Think life and live longer
Gerald W. Deas M.D., MPH | 11/23/2017, midnight
When I wake up in the early morning hours after a sound sleep, I feel so good because I’m still alive. Hey! What a relief!
When you think about it, life is wonderful, and people should count their many blessings and see what God has done.
Whether you have a chronic illness or even a so-called terminal illness, your body will respond if your mind is fixed on healing and living. I believe people are dying prematurely because they think they are going to die. Much of this negative thinking originates from doctors, health care workers and even family members.
It is amazing that during four years of medical school, a medical student is never taught how to transfer the feeling of survival to a patient who may have a terminal illness. In fact, it was nutritionist and writer Adelle Davis who said, “Thousands upon thousands of persons have studied disease. Almost no one has studied health.”
I am so convinced of this that I have instructed family members as well as patients to think life and take charge when adversities arise. It was Alexander the Great who stated, “I am dying with the help of too many physicians.”
I also believe that several good laughs a day will help keep the doctor away. In India, they actually have laughing clubs that you can attend before going to work. The writer Norman Cousins stated, “Laughter is a form of internal jogging. It moves your internal organs around. It enhances respiration. It is an igniter of great expectations.”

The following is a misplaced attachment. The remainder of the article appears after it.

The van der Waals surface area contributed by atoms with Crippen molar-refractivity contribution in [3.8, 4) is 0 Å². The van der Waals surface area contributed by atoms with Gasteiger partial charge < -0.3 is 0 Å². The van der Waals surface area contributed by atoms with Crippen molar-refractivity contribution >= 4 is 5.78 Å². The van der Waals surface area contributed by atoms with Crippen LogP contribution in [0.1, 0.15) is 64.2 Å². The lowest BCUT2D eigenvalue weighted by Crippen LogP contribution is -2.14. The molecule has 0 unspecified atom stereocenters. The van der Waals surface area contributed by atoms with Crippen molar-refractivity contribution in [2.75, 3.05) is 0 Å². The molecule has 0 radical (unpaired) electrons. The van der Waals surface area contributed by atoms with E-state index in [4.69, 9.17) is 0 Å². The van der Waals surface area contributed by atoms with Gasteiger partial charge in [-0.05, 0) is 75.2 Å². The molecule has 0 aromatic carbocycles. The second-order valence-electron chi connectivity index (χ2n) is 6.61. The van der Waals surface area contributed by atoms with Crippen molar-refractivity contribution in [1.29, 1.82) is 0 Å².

When attending my patients in their homes, I always instructed them that upon awakening, they should say, “Good morning, sun,” even if the sun ain’t shining. I would also instruct them just to meditate for about 10 minutes and experience the life energy in their bodies and minds.
It was Robert Orben, a humorist, who stated, “Quit worrying about your health. It’ll go away.” Now that statement is funny, but I don’t think it’s quite true. I certainly believe that everyone should be concerned about their health and work on it by incorporating healthy habits, good nutrition, exercise and yearly checkups.
It was Henri Amiel, a Swiss poet, who stated, “There is no curing a sick man who believes himself in health.”
I also certainly believe what the writer DeForest Clinton Jarvis wrote: “It is a lot harder to keep people well than it is to just get them over a sickness.”
To my faithful readers, I close with the statement of the great Greek biographer Plutarch: “A man ought to handle his body like the sail of a ship, and neither lower and reduce it much when no cloud is in sight, nor be slack and careless in managing it when he comes to suspect something is wrong.”